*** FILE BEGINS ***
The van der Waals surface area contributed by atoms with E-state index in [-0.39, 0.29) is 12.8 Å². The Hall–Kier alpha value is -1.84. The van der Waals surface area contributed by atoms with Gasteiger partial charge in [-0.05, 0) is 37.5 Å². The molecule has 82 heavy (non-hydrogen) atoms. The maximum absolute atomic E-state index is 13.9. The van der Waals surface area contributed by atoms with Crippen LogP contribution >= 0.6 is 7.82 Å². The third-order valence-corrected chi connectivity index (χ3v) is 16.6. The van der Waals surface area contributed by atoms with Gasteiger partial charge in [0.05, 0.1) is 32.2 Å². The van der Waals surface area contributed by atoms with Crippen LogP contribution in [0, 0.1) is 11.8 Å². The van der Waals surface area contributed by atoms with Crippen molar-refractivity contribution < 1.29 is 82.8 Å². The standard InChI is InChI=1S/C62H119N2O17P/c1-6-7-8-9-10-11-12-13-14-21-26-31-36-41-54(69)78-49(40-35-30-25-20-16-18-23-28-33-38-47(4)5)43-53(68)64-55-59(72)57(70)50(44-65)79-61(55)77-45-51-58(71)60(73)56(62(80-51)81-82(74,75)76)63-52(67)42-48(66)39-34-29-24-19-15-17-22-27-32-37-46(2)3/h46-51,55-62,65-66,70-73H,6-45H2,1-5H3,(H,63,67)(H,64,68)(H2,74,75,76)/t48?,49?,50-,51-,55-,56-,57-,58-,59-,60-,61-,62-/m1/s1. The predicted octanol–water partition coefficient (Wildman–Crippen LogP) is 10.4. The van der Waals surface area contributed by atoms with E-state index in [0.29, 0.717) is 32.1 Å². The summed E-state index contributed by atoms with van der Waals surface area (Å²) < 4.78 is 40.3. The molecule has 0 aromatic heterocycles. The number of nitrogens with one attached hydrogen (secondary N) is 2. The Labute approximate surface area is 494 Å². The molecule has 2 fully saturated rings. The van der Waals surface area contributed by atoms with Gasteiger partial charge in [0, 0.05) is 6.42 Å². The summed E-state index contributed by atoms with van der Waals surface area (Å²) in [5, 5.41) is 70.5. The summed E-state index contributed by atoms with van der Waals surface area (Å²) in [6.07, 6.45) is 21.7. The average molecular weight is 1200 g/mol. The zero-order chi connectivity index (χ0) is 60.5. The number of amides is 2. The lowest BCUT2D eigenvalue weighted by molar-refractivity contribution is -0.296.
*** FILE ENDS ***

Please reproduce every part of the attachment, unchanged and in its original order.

The van der Waals surface area contributed by atoms with E-state index in [-0.39, 0.29) is 12.8 Å². The Hall–Kier alpha value is -1.84. The van der Waals surface area contributed by atoms with Gasteiger partial charge in [-0.05, 0) is 37.5 Å². The molecule has 82 heavy (non-hydrogen) atoms. The maximum absolute atomic E-state index is 13.9. The van der Waals surface area contributed by atoms with Crippen LogP contribution >= 0.6 is 7.82 Å². The third-order valence-corrected chi connectivity index (χ3v) is 16.6. The van der Waals surface area contributed by atoms with Gasteiger partial charge in [0.05, 0.1) is 32.2 Å². The van der Waals surface area contributed by atoms with Crippen LogP contribution in [0, 0.1) is 11.8 Å². The van der Waals surface area contributed by atoms with Crippen molar-refractivity contribution < 1.29 is 82.8 Å². The standard InChI is InChI=1S/C62H119N2O17P/c1-6-7-8-9-10-11-12-13-14-21-26-31-36-41-54(69)78-49(40-35-30-25-20-16-18-23-28-33-38-47(4)5)43-53(68)64-55-59(72)57(70)50(44-65)79-61(55)77-45-51-58(71)60(73)56(62(80-51)81-82(74,75)76)63-52(67)42-48(66)39-34-29-24-19-15-17-22-27-32-37-46(2)3/h46-51,55-62,65-66,70-73H,6-45H2,1-5H3,(H,63,67)(H,64,68)(H2,74,75,76)/t48?,49?,50-,51-,55-,56-,57-,58-,59-,60-,61-,62-/m1/s1. The predicted octanol–water partition coefficient (Wildman–Crippen LogP) is 10.4. The van der Waals surface area contributed by atoms with E-state index in [0.29, 0.717) is 32.1 Å². The summed E-state index contributed by atoms with van der Waals surface area (Å²) < 4.78 is 40.3. The molecule has 0 aromatic heterocycles. The number of nitrogens with one attached hydrogen (secondary N) is 2. The Labute approximate surface area is 494 Å². The molecule has 2 fully saturated rings. The van der Waals surface area contributed by atoms with Gasteiger partial charge in [0, 0.05) is 6.42 Å². The summed E-state index contributed by atoms with van der Waals surface area (Å²) in [5, 5.41) is 70.5. The summed E-state index contributed by atoms with van der Waals surface area (Å²) in [6.07, 6.45) is 21.7. The average molecular weight is 1200 g/mol. The zero-order chi connectivity index (χ0) is 60.5. The number of amides is 2. The lowest BCUT2D eigenvalue weighted by molar-refractivity contribution is -0.296.